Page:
Celebrities were the topic of conversation this week on our social media sites, particularly when it came to their haircuts. Allison Williams and Jennifer Hudson both got a lot of clicks on Google+. But on Pinterest, it was all about braids and Halloween. Discover the most-shared stories from the week that was and please be sure that you're following POPSUGAR Beauty on social!
Are you the type that turns to Facebook when starting a new relationship? YourTango has compiled a list of the most common lies men put on their profiles and how to spot a potential fake.
Facebook stalking a hot guy? Don't believe everything you read.
Do you use Facebook to expand your dating pool? You're not the only one. And if you don't, you might be missing out. Why? With Facebook, there is a transparency because you can actually see potential partners' photos, read their interactions, and extract a greater understanding of their day-to-day reality.
You can even do a little investigative digging, asking mutual friends about them, analyzing photos, getting a feel for their personality based on how they interact with "friends" on their wall. Well . . . that's if they are being honest and truly transparent. The danger with Facebook is that you can also create an identity with the intention of getting anything from a job to a date to a social life (despite the reality that you sit at home feeling pretty cool about yourself for collecting a slew of "friends").
Con artists are undoubtedly slinking around Facebook, so here's where to spot the scammers:
You already come to POPSUGAR Food for recipes, cooking advice, and the latest trends, but why stop here? We're on Facebook, Instagram, Twitter, Pinterest, and Google+ to keep up to date on everything that's going on in the food world. Here's how to find us:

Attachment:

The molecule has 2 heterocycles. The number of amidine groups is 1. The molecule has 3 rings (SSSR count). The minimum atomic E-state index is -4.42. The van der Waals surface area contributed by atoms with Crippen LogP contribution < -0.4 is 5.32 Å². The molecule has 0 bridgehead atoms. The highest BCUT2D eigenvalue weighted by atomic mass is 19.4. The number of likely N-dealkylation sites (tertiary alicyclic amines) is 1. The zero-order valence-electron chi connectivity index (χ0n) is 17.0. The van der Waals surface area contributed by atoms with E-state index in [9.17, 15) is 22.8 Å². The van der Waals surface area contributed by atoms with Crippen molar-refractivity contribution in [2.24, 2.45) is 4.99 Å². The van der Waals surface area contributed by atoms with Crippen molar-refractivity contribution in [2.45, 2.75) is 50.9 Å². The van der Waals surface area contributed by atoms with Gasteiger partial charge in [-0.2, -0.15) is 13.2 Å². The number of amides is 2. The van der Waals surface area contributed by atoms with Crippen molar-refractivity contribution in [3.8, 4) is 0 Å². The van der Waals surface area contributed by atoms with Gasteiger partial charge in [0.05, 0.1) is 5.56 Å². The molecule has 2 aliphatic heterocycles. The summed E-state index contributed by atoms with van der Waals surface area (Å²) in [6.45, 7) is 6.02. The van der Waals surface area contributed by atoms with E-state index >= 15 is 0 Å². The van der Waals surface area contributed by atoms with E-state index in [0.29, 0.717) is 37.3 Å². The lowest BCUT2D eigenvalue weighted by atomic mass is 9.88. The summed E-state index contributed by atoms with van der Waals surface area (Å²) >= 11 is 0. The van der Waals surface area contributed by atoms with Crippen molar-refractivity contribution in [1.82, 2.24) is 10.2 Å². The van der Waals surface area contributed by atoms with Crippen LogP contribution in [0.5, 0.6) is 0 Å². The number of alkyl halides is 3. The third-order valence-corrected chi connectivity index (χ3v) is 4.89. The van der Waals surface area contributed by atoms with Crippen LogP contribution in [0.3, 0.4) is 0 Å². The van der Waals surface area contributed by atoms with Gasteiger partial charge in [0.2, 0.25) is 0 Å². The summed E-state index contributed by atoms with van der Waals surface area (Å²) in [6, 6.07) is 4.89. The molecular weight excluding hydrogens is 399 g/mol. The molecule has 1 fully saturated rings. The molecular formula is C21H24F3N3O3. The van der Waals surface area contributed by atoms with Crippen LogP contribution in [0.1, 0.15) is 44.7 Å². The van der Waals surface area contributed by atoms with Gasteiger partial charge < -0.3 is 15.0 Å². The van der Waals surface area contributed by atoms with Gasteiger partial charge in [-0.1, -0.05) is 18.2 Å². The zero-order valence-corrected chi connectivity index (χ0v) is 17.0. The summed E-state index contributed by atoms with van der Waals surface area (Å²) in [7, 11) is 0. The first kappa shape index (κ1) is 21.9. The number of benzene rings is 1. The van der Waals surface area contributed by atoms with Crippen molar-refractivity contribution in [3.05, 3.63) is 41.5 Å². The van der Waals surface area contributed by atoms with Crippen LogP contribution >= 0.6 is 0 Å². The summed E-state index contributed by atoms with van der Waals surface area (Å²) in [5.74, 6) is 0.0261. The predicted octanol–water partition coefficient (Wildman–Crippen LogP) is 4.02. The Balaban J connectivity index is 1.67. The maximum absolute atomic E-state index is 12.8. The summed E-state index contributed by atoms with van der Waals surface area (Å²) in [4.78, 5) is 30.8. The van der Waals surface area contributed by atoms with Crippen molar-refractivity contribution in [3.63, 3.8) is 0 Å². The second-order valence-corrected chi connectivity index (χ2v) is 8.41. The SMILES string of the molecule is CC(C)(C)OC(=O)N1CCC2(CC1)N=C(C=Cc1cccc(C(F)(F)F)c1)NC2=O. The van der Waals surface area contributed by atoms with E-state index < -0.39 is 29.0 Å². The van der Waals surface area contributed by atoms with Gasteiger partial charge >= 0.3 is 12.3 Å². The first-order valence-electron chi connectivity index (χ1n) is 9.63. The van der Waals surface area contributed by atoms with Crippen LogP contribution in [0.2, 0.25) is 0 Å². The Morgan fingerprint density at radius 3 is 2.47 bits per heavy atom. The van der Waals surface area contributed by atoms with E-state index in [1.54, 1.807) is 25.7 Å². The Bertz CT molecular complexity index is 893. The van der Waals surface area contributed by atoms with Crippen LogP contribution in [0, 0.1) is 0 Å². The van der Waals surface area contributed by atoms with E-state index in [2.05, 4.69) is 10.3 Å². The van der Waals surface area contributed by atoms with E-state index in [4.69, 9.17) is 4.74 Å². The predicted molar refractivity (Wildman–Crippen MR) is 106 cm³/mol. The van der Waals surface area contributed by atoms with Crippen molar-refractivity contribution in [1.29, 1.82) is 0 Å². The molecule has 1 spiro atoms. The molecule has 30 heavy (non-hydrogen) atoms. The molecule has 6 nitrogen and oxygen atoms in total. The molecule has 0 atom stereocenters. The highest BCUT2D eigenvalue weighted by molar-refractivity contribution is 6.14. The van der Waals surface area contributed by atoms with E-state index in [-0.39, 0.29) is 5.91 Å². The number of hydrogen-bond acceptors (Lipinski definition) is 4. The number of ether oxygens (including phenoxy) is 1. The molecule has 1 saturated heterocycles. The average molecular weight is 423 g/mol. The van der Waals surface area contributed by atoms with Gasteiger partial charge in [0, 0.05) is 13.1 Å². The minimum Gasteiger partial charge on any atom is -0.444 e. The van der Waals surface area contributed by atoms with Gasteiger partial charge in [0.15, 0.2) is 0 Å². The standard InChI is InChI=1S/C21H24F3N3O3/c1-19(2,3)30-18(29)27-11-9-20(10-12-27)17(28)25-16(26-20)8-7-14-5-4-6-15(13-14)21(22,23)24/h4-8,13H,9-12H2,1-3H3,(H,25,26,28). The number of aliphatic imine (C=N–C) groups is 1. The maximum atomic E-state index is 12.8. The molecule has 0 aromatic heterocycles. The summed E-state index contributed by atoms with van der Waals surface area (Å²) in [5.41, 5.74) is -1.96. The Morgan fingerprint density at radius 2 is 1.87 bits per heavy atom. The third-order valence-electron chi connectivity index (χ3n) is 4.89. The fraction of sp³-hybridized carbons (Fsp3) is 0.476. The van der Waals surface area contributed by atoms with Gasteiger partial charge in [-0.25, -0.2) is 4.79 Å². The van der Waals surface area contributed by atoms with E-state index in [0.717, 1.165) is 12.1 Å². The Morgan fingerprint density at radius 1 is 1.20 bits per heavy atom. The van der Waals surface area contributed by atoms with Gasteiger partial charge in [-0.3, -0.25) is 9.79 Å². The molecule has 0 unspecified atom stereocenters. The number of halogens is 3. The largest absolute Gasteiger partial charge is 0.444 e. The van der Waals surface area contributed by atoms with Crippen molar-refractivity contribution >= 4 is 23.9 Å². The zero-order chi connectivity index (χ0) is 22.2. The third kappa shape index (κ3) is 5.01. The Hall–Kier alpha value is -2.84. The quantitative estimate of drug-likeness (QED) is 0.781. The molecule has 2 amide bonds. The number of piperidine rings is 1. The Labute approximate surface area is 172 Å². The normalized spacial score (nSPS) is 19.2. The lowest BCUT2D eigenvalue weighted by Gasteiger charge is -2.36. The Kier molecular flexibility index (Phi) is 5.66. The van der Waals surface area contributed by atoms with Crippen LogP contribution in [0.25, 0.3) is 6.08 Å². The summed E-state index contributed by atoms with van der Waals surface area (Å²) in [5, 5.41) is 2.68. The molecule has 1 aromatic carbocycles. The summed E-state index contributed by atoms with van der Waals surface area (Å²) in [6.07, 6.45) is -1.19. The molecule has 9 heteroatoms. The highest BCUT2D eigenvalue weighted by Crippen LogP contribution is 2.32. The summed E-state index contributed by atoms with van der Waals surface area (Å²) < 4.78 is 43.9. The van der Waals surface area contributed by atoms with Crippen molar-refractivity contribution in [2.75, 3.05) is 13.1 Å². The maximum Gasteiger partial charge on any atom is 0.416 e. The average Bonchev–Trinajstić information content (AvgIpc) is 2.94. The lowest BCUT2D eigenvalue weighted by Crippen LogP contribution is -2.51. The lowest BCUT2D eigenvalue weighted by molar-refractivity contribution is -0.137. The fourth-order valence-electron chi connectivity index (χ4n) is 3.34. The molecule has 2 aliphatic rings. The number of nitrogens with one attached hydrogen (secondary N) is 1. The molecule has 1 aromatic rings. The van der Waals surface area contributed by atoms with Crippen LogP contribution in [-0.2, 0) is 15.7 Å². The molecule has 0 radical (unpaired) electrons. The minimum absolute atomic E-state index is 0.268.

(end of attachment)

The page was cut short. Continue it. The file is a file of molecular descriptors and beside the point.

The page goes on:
"Like" us on Facebook. Our page is filled with recipes, food videos, and burning questions. See for yourself and share your favorites with your friends.
Scroll through our Instagram. Every day, our team shares pictures of delicious drinks and bites we're loving right now — and previews of recipes and videos we're working on.
Follow us on Twitter. Read about breaking news and what we're working on. And don't forget to tweet at us — we'd love to answer your questions about all things food!
Get inspired on Pinterest. We're always pinning mouthwatering recipes (and a few aspirational food projects) to keep you inspired and busy in the kitchen.
Add us on Google+. Add us to your circles to see our gorgeous recipe photos, latest videos, and taste tests.
This week, Twitter announced it will list its shares between $17 to $20, for a valuation of about $11 billion in the social media giant's November IPO. That's no chump change, but in Silicon Valley where the tech industry is booming, the not-yet profitable Twitter's valuation is being called modest compared to its digital competitors. But how does the micromessaging company measure up against other tech leaders' early Wall Street showings? Find out below.